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Popham, Anne | Posey, Capt. Robert K. | Poste, Lt. Leslie I.

Posey, Capt. Robert K.  

Major, Monuments, Fine Arts, and Archives Officer, United States Third Army

A well-known architect in civilian life, Robert K. Posey served as Monuments Officer for Patton’s Third Army in the advance across northern Europe and into Germany. He began his military service in 1942 with the Army Corps of Engineers building airstrips in the town of Churchill, in northern Canada. Posey arrived in Normandy just after D-Day, after working on MFAA preparations in Great Britain. Traveling with front line troops, he inspected historic monuments, made temporary repairs, prevented billeting in buildings of cultural importance, and made contact with local art officials. He alone was responsible for the entire Third Army area in France. In January 1945, Pfc. Lincoln Kirstein was assigned as Posey’s assistant. The two were based in Nancy, France for nearly three months. From there, they inspected the eastern, more remote towns of France before moving on through Luxembourg and into Germany in early spring.

During his time in Nancy, Posey realized that there was a natural curiosity of the troops to learn more about the city they were living in. He wrote a brief history of Nancy and included basic information on monuments of cultural importance, which was in turn distributed to the billeted troops. Because of the project’s success, he later wrote bulletins for the cities of Metz, Luxembourg City, and Trier.

Posey’s first major discovery was in late February at the Priory Church of Mont Saint Martin in France, near the border of Luxembourg. As he entered the 11th century church, which had been locked since its roof was blown off during bombing in 1940, he discovered plaster walls peeling away from the rain. Under the layers of plaster was a rare wall painting of the Annunciation dating from 1350-1375, which had likely been hidden for centuries. Soon after, in Hungen, Germany, Posey and Kirstein discovered the eight buildings that comprised the Race Institute, used by Alfred Rosenberg to “research” the various people overrun by the Nazis. There they found rooms full of Torahs, anti-Semitic clippings, Jewish archives, and other confiscated materials.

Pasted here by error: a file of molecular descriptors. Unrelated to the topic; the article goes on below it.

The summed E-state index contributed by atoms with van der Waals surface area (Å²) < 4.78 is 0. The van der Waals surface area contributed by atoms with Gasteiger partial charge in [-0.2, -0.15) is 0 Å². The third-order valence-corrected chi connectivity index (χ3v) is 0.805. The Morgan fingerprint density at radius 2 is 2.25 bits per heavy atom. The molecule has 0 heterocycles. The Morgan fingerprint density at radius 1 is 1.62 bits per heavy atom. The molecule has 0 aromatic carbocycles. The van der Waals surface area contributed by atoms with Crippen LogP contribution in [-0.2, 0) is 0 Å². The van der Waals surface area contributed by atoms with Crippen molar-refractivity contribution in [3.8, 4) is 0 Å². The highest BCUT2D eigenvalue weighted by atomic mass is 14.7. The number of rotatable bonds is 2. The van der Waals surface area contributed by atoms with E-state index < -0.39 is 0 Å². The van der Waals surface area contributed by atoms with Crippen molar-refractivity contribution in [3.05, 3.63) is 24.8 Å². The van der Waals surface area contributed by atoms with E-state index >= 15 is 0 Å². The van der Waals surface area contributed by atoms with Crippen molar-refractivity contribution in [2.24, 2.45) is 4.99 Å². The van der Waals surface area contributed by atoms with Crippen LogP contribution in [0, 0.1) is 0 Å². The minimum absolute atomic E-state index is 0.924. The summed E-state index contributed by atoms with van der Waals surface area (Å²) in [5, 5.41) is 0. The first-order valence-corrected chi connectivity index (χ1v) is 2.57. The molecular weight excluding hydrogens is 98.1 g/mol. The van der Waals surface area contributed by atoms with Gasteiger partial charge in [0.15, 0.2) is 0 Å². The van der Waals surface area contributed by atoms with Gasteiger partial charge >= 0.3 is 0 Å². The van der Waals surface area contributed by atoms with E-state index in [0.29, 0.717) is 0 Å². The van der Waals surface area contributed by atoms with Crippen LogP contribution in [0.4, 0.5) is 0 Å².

Perhaps Posey’s greatest accomplishment during his time as a Monuments Man was the discovery of the salt mine at Altaussee. Just days after the German surrender he found the Van Eyck brothers’ Ghent Altarpiece, Michelangelo’s Bruges Madonna, Vermeer’s The Astronomer, along with thousands of other works of art hidden in numerous chambers deep within the mine. For his remarkable work as a Monuments Man, Posey was awarded the Legion of Honor from France, and the Order of Leopold from Belgium. In 1946, he wrote an article based on his experiences for the College Art Journal, entitled “Protection of Cultural Materials During Combat.”

Upon Posey’s return home from the war, he resumed his career as an architect. He had graduated from Auburn University with a B.S. in Architectural Engineering in 1926, and a B.S. in Architecture in 1927. As a student activist, Posey spoke out against Huey Long, Fascism, and the Ku Klux Klan. He then taught at his alma mater until 1928. Before the war, he worked for various architecture firms, but in 1946 he began his nearly three-decade career at Skidmore, Owings & Merrill in New York City. As a senior associate, Posey worked on such notable projects as the Union Carbide Building and the Lever House in New York City, and the Sears Tower in Chicago. After marrying Alice Montgomery in 1933, they had two sons, Carnot Dennis and Robert Michael. Posey retired after a successful career in 1974, and died three years later in White Plains, New York.



Copyrighted by Monuments Men Foundation for the Preservation of Art